Type 2 Diabetes
Type 2 diabetes is a chronic condition in which the body can't effectively use or produce enough insulin. It is the most common form of diabetes. Similar to Type 1, genes are believed to play a role, but diet and exercise have proven effective in management and even prevention.
Type 2 Diabetes Causes
Scientists don’t know the exact causes that trigger Type 2 diabetes, but they believe genetics, diet and exercise play an integral role in its development. Dietary changes and increased physical activity have shown to be effective tools in treating the condition.
When cells in the muscles, the liver and fat become resistant to insulin, the pancreas tries to compensate, producing more. Eventually, the overtaxed pancreas loses its ability to make insulin, leaving cells starved for energy. This can lead to prediabetes, the precursor of Type 2 diabetes, or to Type 2 diabetes itself.
Type 1 diabetes, however, may have a genetic component in some patients, and other factors such as viruses could trigger the condition. The immune system of patients with Type 1 diabetes mistakenly destroys beta cells, leaving the body with little to no insulin. Type 1 diabetes is often diagnosed in childhood.
Risk Factors of Type 2 Diabetes
Type 2 diabetes has multiple risk factors. These include a complex combination of family history, personal medical history and lifestyle.
The role that family history and genetics plays is not fully understood, but individuals who have had relatives with diabetes are statistically more likely to develop Type 2 diabetes. Families who are of Native American, African American, Alaska native, Asian American, Latino or Hispanic, and Pacific Islander American descent have been found to be at higher risk.
Overall personal health plays a part as well. Those with a medical history of cardiovascular disease, high blood pressure, high triglycerides, low HDL (good cholesterol) and prediabetes are at higher risk for Type 2 diabetes.
Those who have had polycystic ovary syndrome or gestational diabetes are also at increased risk. Depression, weight and sleep disorders are also significant factors. Infrequent exercise and smoking put people at high risk.
Type 2 Diabetes Symptoms
Because Type 2 diabetes leads to less insulin production, your body begins to rely on alternative sources of energy in muscles, organs and tissues. This kick-starts a chain reaction that can cause a variety of diabetes symptoms.
- Excessive thirst
- Constant hunger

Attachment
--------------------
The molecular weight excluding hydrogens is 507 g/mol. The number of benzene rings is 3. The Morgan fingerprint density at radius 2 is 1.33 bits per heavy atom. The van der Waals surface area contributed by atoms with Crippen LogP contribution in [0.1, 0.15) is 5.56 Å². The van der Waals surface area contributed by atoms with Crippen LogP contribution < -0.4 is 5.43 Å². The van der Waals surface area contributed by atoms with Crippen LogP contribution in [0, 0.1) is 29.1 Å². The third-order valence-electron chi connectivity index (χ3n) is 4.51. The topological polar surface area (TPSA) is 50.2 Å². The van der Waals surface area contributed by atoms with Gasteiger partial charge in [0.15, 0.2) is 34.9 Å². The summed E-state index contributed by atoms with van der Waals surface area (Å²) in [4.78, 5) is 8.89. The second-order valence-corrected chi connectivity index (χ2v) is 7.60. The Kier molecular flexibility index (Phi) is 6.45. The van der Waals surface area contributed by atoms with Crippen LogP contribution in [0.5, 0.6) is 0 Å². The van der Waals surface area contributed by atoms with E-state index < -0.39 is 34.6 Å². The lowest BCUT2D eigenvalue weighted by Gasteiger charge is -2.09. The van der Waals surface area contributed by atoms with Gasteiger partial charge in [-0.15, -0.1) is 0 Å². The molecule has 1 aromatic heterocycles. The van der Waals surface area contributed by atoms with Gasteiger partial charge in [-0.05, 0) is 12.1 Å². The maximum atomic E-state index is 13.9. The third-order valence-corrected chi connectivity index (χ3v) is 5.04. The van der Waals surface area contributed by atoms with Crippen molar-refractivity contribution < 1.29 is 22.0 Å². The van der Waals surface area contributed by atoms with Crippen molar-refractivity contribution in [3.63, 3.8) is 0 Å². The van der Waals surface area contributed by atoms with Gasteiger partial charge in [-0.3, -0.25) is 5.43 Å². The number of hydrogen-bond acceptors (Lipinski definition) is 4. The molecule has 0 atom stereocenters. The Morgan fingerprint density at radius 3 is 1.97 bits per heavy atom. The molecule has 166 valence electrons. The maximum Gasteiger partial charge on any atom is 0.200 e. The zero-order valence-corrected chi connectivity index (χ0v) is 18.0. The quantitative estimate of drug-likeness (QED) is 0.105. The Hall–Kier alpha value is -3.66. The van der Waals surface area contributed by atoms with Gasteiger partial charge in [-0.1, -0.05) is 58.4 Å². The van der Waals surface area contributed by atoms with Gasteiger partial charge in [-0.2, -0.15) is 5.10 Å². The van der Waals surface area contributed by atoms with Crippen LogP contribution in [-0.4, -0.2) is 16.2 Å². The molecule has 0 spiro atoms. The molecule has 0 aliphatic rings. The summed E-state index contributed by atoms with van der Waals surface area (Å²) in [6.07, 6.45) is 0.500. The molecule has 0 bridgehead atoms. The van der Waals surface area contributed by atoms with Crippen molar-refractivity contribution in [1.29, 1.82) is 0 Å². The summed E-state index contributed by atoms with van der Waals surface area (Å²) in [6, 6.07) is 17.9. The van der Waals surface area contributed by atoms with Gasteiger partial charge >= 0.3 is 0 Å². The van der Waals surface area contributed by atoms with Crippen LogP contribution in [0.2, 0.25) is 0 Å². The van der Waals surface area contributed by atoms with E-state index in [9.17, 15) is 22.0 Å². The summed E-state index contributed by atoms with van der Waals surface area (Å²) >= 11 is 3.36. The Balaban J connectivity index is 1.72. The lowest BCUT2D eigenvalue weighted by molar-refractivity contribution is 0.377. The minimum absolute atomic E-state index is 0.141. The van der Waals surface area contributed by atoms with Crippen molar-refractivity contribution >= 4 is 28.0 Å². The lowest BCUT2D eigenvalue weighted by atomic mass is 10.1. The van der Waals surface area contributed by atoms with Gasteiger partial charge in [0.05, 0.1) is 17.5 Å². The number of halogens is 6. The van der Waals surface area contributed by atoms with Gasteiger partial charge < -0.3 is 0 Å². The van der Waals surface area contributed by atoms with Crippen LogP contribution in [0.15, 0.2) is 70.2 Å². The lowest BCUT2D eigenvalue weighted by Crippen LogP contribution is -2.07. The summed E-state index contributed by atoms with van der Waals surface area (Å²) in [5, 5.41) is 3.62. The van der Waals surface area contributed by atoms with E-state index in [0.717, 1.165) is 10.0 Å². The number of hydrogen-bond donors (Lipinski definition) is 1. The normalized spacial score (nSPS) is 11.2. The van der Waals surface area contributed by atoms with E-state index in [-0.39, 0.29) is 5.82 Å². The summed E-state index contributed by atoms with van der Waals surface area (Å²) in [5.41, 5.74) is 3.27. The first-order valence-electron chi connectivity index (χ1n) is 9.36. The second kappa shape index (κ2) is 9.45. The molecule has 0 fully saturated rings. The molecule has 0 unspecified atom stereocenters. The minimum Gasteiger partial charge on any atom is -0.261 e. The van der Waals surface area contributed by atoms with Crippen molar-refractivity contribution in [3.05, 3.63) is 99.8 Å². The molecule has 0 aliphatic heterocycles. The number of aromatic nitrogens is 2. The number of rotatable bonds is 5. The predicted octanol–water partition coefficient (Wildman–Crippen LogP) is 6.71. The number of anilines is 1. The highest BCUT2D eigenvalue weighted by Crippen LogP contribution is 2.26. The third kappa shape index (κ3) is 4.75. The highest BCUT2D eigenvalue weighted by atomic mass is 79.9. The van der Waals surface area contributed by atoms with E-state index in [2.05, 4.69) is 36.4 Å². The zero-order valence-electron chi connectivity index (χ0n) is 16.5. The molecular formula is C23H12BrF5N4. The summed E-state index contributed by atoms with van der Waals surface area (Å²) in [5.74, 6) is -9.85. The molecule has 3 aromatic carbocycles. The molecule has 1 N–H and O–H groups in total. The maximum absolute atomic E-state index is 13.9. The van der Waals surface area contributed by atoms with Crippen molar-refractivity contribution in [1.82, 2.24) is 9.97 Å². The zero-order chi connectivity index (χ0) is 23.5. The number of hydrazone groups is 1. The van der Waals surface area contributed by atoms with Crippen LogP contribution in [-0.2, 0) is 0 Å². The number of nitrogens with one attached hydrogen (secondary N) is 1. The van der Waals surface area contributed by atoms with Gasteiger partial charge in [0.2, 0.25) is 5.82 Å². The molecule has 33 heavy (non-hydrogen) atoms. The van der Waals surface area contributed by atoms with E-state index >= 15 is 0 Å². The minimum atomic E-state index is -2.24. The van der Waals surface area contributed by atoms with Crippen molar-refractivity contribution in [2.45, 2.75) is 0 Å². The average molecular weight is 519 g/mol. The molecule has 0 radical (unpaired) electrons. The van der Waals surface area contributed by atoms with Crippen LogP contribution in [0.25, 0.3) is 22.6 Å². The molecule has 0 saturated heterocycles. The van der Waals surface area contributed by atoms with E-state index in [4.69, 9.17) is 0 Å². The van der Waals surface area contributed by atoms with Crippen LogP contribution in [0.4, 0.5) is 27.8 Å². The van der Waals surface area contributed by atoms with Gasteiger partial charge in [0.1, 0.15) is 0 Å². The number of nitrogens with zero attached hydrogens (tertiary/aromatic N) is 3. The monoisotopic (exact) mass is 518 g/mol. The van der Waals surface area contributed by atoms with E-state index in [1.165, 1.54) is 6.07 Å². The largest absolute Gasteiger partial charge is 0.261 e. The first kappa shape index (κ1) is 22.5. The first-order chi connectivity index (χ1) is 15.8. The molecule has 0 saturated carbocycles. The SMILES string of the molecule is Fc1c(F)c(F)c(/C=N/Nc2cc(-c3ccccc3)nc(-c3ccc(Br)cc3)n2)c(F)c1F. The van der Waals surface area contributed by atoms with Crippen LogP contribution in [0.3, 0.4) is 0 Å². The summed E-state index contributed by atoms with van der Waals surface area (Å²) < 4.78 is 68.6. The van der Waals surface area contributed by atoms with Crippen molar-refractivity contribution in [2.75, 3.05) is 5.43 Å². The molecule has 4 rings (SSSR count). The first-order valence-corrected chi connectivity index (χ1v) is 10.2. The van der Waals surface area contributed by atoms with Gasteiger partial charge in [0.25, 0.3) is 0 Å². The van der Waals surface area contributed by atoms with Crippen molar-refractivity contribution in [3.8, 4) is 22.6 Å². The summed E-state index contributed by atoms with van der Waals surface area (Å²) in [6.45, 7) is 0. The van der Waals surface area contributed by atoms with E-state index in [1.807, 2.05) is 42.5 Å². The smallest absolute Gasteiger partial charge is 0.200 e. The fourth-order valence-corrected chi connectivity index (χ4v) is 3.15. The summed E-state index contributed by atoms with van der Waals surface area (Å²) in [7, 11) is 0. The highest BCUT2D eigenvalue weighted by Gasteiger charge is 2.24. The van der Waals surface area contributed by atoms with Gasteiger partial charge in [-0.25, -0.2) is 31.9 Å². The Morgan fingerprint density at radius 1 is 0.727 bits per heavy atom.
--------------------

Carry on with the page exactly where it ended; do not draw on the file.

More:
- Lack of energy
- Frequent urination
- Blurred vision
- Weight loss
- Slow-healing sores
- Frequent infections
- Areas of darkened skin (typically in the armpits and around the neck)
Signs of Type 2 diabetes develop slowly over several years — often without being noticed. As the disease progresses, symptoms can grow more apparent and, without treatment, can lead to potentially dangerous complications. These can include vision loss and blindness (diabetic retinopathy), kidney disease (nephropathy), a feeling of numbness in your hands and feet (neuropathy), gum disease and heart attack or stroke.
Type 2 Diabetes Testing
See your doctor immediately if you suspect you have Type 2 diabetes. Your doctor may conduct a series of tests to aid in proper diagnosis. They will likely order one or more of the following diabetes tests:
- Glycated hemoglobin testing (A1C)
- Random blood sugar test
- Fasting blood sugar test (fasting plasma glucose test)
- Oral glucose tolerance test
Glycated hemoglobin testing, which is a simple blood test, is the most commonly used diabetes test. It indicates your average blood sugar level over the past two to three months. An oral glucose tolerance test is a series of blood tests that begin with a fasting blood test, followed by one or more blood tests after the patient has consumed a sugary drink, to see how well the body can process glucose.
How Do You Treat Type 2 Diabetes?
Maintaining an active lifestyle, managing weight, taking prescribed medications and diligently monitoring blood sugar levels can help people who have Type 2 diabetes treat it effectively.
- Sulfonylureas and meglitinides
- Alpha-glucosidase inhibitors
- Thiazolidinediones (TZDs)
- GLP-1 receptor agonists
- GLP-1 antagonists
- DPP-4 inhibitors
- SGLT2 inhibitors
Scientists also continue to explore new therapies. Many burgeoning treatment strategies focus on tackling nonalcoholic fatty liver disease, which has a close relationship with insulin resistance and Type 2 diabetes. New therapies targeting NAFLD and heart-risk factors are believed to help people with this type of diabetes.